This was a lot of fun last year, and I’m already enjoying it this year! Great way to test how fast you can get to an answer or try your hand at a new language.
I like how the questions are designed. The examples aren’t there to give you a full spectrum of test cases at all, just to explain the idea of the question. This means you need to think about the edge cases and design from scratch. Then, when you finish, part 2 brings new requirements. This is a great test of the flexibility of your initial design to handle unexpected changes. Last year there were a couple of problems that I had to start over from scratch because my solution for the first part took some shortcuts or ended up just being too inflexible to build off of.
Are you related to that Dykstra?
No relation to any famous Dykstra/Dijkstra. Unfortunately in the case of the great Edswger, fortunately in the case of Lenny. It’s the most common Frisian surname, so there are a decent number of us. It’s not a single-origin surname, either, as there are many people “from the dyke” in Friesland.
I’m happy to see this again. Last year, I used the puzzles to get more fluent in OCaml, and much more importantly, to take my mind off of a very stressful time – my six month old daughter needed to have open heart surgery over Christmas. This year, I’m going to use the puzzles to get more comfortable with basic Haskell, and give a million thanks that Rosemary’s prognosis from her cardiologist is “a long and happy life”.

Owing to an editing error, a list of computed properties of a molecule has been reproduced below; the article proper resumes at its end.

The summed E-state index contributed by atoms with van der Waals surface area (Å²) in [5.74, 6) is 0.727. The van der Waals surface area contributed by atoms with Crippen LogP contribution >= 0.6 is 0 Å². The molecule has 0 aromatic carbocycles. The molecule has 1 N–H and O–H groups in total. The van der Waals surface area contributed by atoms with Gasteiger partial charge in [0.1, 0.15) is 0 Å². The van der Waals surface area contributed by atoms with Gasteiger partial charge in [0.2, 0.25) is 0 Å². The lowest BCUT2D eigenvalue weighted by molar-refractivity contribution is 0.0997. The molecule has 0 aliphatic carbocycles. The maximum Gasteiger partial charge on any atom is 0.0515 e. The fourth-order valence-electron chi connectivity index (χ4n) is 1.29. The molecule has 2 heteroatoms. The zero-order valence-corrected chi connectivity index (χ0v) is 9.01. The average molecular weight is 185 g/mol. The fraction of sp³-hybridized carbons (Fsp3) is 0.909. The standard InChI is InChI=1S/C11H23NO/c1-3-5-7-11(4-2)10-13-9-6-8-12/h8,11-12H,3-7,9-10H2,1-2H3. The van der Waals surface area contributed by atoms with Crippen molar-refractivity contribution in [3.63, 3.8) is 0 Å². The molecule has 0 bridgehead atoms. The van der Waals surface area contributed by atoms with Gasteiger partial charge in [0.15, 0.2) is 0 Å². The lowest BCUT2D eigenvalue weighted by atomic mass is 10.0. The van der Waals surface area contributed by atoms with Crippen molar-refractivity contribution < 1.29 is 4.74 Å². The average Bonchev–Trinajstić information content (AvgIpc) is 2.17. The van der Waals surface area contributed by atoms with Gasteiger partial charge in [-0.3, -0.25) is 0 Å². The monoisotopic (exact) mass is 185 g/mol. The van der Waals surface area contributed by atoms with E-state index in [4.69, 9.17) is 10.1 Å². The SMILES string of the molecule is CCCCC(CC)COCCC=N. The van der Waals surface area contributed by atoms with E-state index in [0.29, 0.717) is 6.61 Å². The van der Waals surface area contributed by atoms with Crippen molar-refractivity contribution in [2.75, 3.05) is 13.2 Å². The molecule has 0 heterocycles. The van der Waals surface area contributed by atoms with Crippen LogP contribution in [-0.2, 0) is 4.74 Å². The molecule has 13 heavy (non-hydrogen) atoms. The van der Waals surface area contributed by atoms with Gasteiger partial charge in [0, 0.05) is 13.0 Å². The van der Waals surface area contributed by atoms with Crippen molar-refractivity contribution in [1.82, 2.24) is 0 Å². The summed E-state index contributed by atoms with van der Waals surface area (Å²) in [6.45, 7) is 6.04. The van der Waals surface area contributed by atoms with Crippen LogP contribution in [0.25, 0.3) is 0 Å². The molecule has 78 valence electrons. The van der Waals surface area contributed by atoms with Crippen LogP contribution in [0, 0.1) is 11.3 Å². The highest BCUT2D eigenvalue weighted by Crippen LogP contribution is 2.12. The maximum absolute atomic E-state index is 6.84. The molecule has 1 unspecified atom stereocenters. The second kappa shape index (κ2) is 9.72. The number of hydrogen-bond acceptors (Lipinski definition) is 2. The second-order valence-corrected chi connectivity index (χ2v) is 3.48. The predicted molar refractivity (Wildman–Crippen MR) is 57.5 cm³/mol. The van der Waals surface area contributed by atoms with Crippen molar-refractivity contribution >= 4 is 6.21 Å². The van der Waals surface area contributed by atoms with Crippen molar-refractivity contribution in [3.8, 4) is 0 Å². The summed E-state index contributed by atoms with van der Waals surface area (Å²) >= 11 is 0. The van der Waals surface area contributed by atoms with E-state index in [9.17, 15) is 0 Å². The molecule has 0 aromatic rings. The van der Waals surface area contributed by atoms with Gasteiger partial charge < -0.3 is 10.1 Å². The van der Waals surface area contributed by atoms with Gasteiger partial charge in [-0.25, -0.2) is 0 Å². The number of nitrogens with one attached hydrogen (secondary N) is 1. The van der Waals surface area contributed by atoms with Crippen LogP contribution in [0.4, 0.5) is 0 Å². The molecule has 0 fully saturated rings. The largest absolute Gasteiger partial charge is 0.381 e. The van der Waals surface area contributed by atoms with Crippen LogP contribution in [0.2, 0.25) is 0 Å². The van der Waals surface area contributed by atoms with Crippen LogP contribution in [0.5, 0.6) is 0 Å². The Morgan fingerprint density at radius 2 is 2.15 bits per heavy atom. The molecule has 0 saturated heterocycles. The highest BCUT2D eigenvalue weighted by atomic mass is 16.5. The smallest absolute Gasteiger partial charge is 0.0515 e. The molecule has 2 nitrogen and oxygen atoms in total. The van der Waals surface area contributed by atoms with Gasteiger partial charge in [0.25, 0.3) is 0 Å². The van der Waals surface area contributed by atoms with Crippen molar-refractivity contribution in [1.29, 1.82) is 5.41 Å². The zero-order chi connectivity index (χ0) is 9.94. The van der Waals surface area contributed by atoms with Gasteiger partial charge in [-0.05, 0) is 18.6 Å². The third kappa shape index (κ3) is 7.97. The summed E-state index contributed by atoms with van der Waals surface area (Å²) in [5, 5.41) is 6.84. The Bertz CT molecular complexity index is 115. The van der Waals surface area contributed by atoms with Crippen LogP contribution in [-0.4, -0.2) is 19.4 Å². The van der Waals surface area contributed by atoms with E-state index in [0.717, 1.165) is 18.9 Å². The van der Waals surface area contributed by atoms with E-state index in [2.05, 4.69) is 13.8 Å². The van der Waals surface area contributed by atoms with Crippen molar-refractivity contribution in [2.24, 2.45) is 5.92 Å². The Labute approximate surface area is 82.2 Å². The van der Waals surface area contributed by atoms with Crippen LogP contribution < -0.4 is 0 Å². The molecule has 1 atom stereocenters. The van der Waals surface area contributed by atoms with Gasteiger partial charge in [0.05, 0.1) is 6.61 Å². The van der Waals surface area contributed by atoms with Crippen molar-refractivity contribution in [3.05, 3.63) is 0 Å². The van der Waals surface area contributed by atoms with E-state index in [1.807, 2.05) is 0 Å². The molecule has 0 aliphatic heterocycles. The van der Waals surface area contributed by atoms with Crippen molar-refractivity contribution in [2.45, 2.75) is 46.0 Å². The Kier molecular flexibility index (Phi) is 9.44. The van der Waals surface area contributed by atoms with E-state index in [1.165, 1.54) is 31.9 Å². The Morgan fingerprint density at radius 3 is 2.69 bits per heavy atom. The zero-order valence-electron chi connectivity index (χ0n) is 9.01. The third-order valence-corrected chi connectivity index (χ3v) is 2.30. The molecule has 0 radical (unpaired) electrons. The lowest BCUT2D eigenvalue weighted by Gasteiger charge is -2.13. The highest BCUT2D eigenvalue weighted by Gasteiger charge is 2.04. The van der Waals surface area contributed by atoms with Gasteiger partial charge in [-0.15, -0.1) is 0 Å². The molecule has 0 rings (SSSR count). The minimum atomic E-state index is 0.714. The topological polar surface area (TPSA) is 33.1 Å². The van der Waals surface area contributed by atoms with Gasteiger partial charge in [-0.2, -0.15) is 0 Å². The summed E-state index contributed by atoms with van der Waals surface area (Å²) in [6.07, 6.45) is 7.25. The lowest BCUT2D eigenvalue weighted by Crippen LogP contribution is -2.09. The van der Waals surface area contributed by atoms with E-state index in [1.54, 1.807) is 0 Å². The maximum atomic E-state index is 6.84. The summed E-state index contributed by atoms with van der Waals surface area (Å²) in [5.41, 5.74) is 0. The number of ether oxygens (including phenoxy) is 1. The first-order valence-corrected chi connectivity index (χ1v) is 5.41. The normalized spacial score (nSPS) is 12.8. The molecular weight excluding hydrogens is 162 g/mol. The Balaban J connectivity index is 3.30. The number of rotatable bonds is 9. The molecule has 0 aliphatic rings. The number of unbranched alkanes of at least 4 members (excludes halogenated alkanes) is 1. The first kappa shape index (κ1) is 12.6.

So happy for you that your daughter is doing well now!
You’d never know that last year she was in the ICU. Medicine is astonishing, as is the ability of infants to heal.
Beautiful kid, cheers to great doctors and good parents! :)
There’s no way to see the puzzles without signing in?
Yeah. Sorry man, I didn’t make it. :(
It’s an awful UI. Try clicking on the slightly more bright text in the ASCII drawing, toward the bottom, with 1 on the far right.
Oh, I got that far, to the point where there’s supposed to be a map to the easter bunny, but there’s only a link to a wikipedia page.
I don’t care about high scores or the leaderboard or anything. But I get extremely hesitant to tying together online accounts. This is how my friends end up spamming me with “I listened to a song” posts on Facebook. It’s a security disaster.
Upon logging in with something, you get to download an input file that’s formatted according to the directions shown in the problem. Each logged-in user gets their own generated input file (and therefore their own answer). There’s an option to hide your identity, so that you become (anonymous user #0123456789) instead of a link to your profile (such as if you manage to pop up on the leaderboard).
(anonymous user #0123456789)
And seeing as how reddit accounts are rather easily created and thrown away, you could make a reddit account (without an email address) for the sole purpose of this website… :P